Around that time, I came across the notion of emergent design. The essential idea is to start from where people are and take small steps, each of which lead to demonstrable improvement. This generally requires some trial and error, but since the investment at each step is small and the benefit demonstrable, it is not hard to convince the folks who sign cheques. Moreover, this enables one to continually adjust one’s approach based on feedback from the previous step, much like nature does in the process of evolution.  Actions are based on a given context, but the context itself changes because of the action and thus necessitates recalibrating subsequent actions.

To begin with, I needed to develop a small use case that would clearly demonstrate the benefit of hiring developers in my region to do work for people located in the head office, but in a way that alleviated concerns about job losses. As it happened, I had a colleague in head office who led a database team that was struggling to keep up with their workload. They simply did not have enough people and lacked the budget to hire contractors locally. I had a phone conversation with my colleague and suggested hiring someone who would sit in my office and work for him remotely. He was enthusiastic once he heard the costs (much lower than local consultants!) and committed funding for year.

The fledgling centre thus made its first hire.  A few months forward, my colleague was happy with the result. Consequently, he did a lot of evangelizing on my behalf about how this arrangement did not take away jobs, but augmented capacity.

Requests started trickling in; a few short months later they were pouring in. Three years later, there were over fifty developers in the centre. It had become a thing.


In recent years, advances in computing have made it possible to process vast volumes of data.  It is now possible for data scientists to apply machine learning techniques to large datasets containing detailed information about individuals.  There seems to be a widespread belief that, given the right kind of data, it is possible to abdicate decision-making on social matters to machine learning models. Of course, there are the warnings of data ethicists and others about the dark side of data science, but these tend to be swamped by the voices of data optimists. Data is so revered that large datasets tend to take on a life of their own, stripped of the context in which they were originally gathered.  There are enough examples that illustrate why this is problematic. If one could save not just a dataset but also details on how it was collected and why, the limitations of the data would be more apparent thus making it is less likely that it would be used in inappropriate ways.  The proposal on datasheets for datasets by Timnit Gebru and collaborators is a good start towards addressing the issue of context in data science.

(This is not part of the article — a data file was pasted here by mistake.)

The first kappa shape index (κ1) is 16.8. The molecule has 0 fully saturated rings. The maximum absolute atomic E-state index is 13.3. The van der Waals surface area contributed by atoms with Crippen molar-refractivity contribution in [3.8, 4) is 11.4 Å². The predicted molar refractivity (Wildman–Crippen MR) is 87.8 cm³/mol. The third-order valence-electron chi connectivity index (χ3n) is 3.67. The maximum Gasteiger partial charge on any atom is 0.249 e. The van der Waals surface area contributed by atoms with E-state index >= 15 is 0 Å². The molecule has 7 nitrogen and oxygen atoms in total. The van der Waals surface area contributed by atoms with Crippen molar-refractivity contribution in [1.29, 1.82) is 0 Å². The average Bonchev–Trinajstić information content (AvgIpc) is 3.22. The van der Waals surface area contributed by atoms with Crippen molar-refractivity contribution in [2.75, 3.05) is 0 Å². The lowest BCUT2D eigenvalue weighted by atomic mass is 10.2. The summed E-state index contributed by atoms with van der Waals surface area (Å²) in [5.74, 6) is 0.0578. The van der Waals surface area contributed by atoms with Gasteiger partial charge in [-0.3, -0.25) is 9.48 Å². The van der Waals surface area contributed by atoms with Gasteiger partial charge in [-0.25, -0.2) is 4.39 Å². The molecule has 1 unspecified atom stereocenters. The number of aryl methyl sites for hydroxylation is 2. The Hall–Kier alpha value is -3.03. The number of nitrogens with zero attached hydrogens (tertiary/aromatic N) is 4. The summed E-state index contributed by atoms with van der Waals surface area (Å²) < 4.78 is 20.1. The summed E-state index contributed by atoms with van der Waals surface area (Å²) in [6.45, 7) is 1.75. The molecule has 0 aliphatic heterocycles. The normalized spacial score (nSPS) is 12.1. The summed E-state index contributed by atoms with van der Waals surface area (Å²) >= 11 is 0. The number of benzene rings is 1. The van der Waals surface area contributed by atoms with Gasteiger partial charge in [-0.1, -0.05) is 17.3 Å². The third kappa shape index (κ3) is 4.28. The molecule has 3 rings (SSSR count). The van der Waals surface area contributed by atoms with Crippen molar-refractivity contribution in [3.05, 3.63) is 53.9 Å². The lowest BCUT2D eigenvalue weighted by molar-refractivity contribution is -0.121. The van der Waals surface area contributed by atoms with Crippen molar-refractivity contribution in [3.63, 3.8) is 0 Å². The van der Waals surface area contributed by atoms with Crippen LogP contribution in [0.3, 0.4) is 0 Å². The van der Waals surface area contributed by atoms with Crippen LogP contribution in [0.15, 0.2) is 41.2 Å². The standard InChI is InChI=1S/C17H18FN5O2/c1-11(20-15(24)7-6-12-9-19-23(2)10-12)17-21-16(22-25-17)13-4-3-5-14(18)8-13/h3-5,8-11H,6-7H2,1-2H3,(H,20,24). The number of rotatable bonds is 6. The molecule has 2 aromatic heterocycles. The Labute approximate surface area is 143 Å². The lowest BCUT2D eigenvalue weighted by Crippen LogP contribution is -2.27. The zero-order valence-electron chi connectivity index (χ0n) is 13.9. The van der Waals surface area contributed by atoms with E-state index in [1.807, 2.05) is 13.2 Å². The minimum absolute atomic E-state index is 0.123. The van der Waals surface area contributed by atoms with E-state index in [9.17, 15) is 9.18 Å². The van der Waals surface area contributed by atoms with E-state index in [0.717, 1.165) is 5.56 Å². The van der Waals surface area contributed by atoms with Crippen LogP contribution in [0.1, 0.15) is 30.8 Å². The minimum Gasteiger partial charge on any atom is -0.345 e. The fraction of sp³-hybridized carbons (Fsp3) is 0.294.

One must keep in mind that cause-effect relationships are not obvious in large social systems. There are myriad plausible mechanisms of change and, more often than not, several of them will interact and operate in tandem. Given this, any decision based on data alone is likely to be misleading. Instead, success is more likely to come from an emergent approach based on developing multiple perspectives on the data – i.e. by building context around it.


Building context in social systems is hard because cause-effect relationships are hard to disambiguate and pin down. Consequently, it is impossible to know, with certainty, what is relevant and what is not. Indeed, if it were possible at all, one would include all details, leaving nothing out. The model of the world would then be the world itself; the map would be the entire territory.  But as Borges so eloquently noted:

… In that Empire, the Art of Cartography attained such Perfection that the map of a single Province occupied the entirety of a City, and the map of the Empire, the entirety of a Province. In time, those Unconscionable Maps no longer satisfied, and the Cartographers Guilds struck a Map of the Empire whose size was that of the Empire, and which coincided point for point with it. The following Generations, who were not so fond of the Study of Cartography as their Forebears had been, saw that that vast map was Useless…

Building context is a never-ending quest to understand the territory.


…and so I have been here for many years now. The smell of eucalyptus and wattle still evokes memories of home, but I do not know which one. What I do know now, but did not know then, is that being at home in a place or a set of ideas is the work of a lifetime.

Written by K

March 2, 2021 at 9:57 pm